5. A sock according to claim 1 wherein terry loops are provided on the outer surface of said inner layer to provide additional cushioning.
6. A sock according to claim 1 wherein terry loops are provided on the inner surface of said outer layer and on the outer surface of said inner layer to provide further improved cushioning.
7. A sock according to claim 1 including stitching means spaced rearwardly of said toe portion and connecting said inner and outer layers to maintain said inner layer in fixed relationship with said outer layer.
8. A sock according to claim 7 wherein said stitching means comprises at least one line of stitching completely surrounding said foot portion, and penetrating through said inner and outer layers.
9. A sock according to claim 8 wherein said stitching means comprises a pair of parallel spaced-apart lines of stitching spaced rearwardly of said toe portion and rearwardly of the portion of said foot normally occupied by the ball of the foot of the wearer.
10. A sock blank including a single-layer leg knit of successive courses including a predetermined number of stitch loops forming adjacent wales in said successive courses, a foot portion knit integral with said leg and comprising double-layer fabric extending throughout at least a substantial portion of said foot portion, said double-layer fabric including independently knit and separate inner and outer layers, each of said layers extending completely around said substantial portion of said foot portion and including rear and forward ends, said rear end of said inner layer and said rear end of said outer layer being integrally knit with each other in a continuous manner and being integrally knit with said single-layer leg, said forward end of said inner layer and said forward end of said outer layer terminating in substantial alignment so that a toe closure seam may be formed to join the two layers together and form a toe pocket.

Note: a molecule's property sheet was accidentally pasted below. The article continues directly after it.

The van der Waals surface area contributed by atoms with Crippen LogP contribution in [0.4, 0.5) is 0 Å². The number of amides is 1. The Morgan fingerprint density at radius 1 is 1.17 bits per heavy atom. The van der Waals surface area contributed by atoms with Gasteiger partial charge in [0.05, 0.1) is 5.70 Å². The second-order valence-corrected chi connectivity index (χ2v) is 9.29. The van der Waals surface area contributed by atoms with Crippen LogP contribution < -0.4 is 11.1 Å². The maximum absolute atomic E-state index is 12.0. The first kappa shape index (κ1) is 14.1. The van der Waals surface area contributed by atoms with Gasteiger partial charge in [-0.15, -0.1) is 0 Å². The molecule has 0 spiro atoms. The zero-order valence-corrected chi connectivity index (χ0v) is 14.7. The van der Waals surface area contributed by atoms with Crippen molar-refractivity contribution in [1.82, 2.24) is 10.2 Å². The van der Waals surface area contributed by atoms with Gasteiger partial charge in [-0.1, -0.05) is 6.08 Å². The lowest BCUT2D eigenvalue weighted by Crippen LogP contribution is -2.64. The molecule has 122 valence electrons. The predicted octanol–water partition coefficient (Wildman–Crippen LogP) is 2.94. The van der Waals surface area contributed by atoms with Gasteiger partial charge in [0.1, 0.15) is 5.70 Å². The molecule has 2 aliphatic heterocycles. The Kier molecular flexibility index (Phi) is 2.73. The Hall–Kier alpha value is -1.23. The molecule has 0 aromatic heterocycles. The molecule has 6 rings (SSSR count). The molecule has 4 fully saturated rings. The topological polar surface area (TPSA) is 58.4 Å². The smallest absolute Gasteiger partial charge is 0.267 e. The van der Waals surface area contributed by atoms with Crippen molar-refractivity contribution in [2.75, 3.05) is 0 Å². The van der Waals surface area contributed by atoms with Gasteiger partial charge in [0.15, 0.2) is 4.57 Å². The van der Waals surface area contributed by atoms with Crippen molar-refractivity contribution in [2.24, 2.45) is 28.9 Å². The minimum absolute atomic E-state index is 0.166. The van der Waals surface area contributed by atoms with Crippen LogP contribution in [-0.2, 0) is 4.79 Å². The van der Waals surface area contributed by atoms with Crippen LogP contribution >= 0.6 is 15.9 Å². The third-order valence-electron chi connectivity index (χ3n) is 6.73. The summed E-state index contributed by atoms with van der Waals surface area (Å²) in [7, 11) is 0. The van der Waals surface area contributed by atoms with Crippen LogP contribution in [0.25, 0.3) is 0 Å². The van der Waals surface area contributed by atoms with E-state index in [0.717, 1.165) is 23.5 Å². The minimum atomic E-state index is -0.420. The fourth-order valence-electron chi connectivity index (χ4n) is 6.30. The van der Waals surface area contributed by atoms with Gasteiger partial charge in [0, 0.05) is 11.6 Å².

11. A method of knitting a sock blank on a circular hosiery knitting machine including a circle of latch needles, said sock including cushioning double-layer fabric extending throughout at least a substantial portion of the foot, said method comprising the steps of knitting a single-layer leg while forming stitch loops on all needles and knitting successive courses including a predetermined number of adjacent wales of stitch loops, transferring the stitch loops of the last course of the leg to a position to be held below the latches of the needles, forming a makeup on the needles and knitting an inner layer of the foot while continuing to hold the stitch loops of the last course of the leg below the latches of the needles, transferring the held stitch loops of the last course of the leg to a position above the latches of the needles so that these stitch loops are joined with the stitch loops in the last course of the inner layer of the foot, knitting the first course of an outer layer of the foot integral with the last course of the inner layer of the foot and the last course of the leg, and then continuing to knit successive courses of the outer layer until substantially the same number of courses have been knit in said outer layer as were knit in said inner layer.